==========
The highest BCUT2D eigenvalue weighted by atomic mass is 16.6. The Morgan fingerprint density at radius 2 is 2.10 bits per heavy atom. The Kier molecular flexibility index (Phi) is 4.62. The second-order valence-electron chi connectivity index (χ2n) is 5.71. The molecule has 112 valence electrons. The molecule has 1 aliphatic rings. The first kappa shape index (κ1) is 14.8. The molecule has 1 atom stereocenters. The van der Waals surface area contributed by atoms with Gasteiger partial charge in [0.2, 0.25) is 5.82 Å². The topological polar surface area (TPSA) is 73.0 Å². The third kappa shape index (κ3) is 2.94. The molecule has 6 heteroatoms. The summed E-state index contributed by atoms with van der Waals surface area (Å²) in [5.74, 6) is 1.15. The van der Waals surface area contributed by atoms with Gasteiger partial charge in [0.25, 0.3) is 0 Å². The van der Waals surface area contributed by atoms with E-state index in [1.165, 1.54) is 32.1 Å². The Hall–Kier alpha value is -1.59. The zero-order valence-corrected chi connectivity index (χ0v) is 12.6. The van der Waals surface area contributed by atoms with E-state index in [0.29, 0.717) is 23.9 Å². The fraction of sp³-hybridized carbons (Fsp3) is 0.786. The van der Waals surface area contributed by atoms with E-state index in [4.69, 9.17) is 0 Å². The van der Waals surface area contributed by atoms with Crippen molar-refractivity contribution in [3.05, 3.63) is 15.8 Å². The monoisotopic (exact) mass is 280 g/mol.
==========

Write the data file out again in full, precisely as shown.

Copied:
The highest BCUT2D eigenvalue weighted by atomic mass is 16.6. The Morgan fingerprint density at radius 2 is 2.10 bits per heavy atom. The Kier molecular flexibility index (Phi) is 4.62. The second-order valence-electron chi connectivity index (χ2n) is 5.71. The molecule has 112 valence electrons. The molecule has 1 aliphatic rings. The first kappa shape index (κ1) is 14.8. The molecule has 1 atom stereocenters. The van der Waals surface area contributed by atoms with Gasteiger partial charge in [0.2, 0.25) is 5.82 Å². The topological polar surface area (TPSA) is 73.0 Å². The third kappa shape index (κ3) is 2.94. The molecule has 6 heteroatoms. The summed E-state index contributed by atoms with van der Waals surface area (Å²) in [5.74, 6) is 1.15. The van der Waals surface area contributed by atoms with Gasteiger partial charge in [0.25, 0.3) is 0 Å². The van der Waals surface area contributed by atoms with E-state index in [1.165, 1.54) is 32.1 Å². The Hall–Kier alpha value is -1.59. The zero-order valence-corrected chi connectivity index (χ0v) is 12.6. The van der Waals surface area contributed by atoms with E-state index in [0.29, 0.717) is 23.9 Å². The fraction of sp³-hybridized carbons (Fsp3) is 0.786. The van der Waals surface area contributed by atoms with E-state index in [4.69, 9.17) is 0 Å². The van der Waals surface area contributed by atoms with Crippen molar-refractivity contribution in [3.05, 3.63) is 15.8 Å². The monoisotopic (exact) mass is 280 g/mol.